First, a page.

Jobs, Economy & Transportation
Creating Jobs: #1 Issue IS Jobs
I propose and support a Real Deal Jobs Bill, a Green Jobs bill and call for direct investment that puts people to work now—half measures that may or may not percolate through the system do not cut it. In the short-term, if we invested $100 billion over two years, we could create 2 million green jobs and with $500 billion over 10 years, we could create 5 million green jobs. Currently, corporate tax loopholes cost us $100 billion dollars per year; under my plan, we need just half of that amount, freeing the other half for education and other needs.
Rebuilding Our Economy
Foreclosure restructuring. Tell banks that they must restructure loans where they engaged in bad faith behavior or worse, or they will be banned from any federal funds for 5 years.
Place terms on any money the government gives to banks, such as requiring them to make low-interest loans a certain percentage of the funds (20-30%) to small business so they can have the access to capital that they need in order to create jobs. For low-interest, I would cap it at 4%. Big banks will howl, but when they are getting our money for nothing (Geithner gave away $30 billion to Goldman Sachs at .01% interest, which may as well be zero interest), 4% is a huge mark-up, and they will still make plenty of profit.
If they don’t like the terms, they do not have to take the money, and then we will simply have more funds to work with community banks where the money will stay local. The banks would also have to loan a certain amount to individuals with high credit scores at interest rates below 4%, and then these borrowers will buy houses for the first time or refinance, and the housing sector would start to stabilize and money from the refinancing will be infused back into the economy. We could also look at measures to help green construction, solar manufacturing, and wind turbines.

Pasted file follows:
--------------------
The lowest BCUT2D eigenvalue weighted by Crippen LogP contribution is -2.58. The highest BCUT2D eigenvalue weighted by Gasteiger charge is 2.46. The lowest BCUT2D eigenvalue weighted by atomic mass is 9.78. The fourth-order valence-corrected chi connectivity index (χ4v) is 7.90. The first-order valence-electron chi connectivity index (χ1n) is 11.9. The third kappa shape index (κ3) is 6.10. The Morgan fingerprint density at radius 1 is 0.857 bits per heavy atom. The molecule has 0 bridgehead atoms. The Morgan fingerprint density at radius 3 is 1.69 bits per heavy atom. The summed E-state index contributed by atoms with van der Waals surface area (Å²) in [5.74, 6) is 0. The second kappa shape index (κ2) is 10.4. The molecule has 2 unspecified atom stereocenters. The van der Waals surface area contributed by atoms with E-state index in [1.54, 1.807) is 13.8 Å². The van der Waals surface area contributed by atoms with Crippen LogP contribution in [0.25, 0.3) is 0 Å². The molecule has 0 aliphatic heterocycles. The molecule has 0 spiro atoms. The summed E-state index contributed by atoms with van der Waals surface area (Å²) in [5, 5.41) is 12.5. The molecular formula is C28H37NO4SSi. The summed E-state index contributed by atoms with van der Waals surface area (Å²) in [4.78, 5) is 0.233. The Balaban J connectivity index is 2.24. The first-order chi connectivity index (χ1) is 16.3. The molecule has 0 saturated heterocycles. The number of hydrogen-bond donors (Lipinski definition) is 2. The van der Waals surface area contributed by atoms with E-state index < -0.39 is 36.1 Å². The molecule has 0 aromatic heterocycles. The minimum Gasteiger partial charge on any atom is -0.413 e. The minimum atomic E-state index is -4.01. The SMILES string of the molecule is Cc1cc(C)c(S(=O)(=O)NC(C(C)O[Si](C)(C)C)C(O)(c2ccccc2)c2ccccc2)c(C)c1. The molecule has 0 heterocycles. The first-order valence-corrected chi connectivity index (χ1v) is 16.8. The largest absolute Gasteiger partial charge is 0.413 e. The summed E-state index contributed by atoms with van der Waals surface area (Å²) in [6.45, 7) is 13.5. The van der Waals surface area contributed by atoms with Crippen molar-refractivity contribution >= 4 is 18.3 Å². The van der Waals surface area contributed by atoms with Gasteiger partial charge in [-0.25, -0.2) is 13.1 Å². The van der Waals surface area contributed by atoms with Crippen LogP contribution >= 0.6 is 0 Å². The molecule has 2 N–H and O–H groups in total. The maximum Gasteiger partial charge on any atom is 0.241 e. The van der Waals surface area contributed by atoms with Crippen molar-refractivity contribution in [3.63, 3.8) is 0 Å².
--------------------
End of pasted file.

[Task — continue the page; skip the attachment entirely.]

Raise the minimum wage from $7.25 to $9.00. And finally index it to inflation so that working people do not experience flat wages as has been the case over the past decades. Their labor is the engine of the economy, and they have earned fair pay for their labor, period. If someone works 40 hours per week, they should not be poor. It is a disgrace that in America someone can have a full time job and not have enough money to pay her rent or eat three meals a day.
It has now been almost 2 years since the last increase on July 24, 2009. Before that, workers had to wait 10 long years for a measly raise from $5.15 to $5.85, then another whopping 70 cents in 2008, to one more peanut leap to its current amount. When 96% of income generated by corporations this past year has gone to profit, it is obvious that they can afford to pay decent wages to the people who make their corporations run. If these workers did not show up for work, the enclave of CEOs and managers would have no company.
I support a financial speculation tax between .02 to .25 percent, also referred to as a financial speculation tax which projects $100 billion per year in revenue. People often refer to Wall Street traders as gamblers, but in fact the proper term is bookies, because regardless of whether people make or lose money, they still get their commission. They force the rest of us to be gamblers, and there must be a mechanism that makes the stock market a more stable place for the 99 % of us to invest our money rather than it being an unearned cash cow for the 1%.
We need to invest in high-speed rail now. Anyone who says we cannot do it is defeatist and forgets that we are America…we can do whatever we put our minds and energy into because America is a great country. We built the Transcontinental Railroad with far less technology (that’s an understatement), and we sent people, pioneers really, to the moon. Other countries have had high-speed rail for decades, we can and must
At the same time, we also must invest in local transportation, improving bus routes and fixing all of our roads and bridges, which are in a dangerous state of disrepair.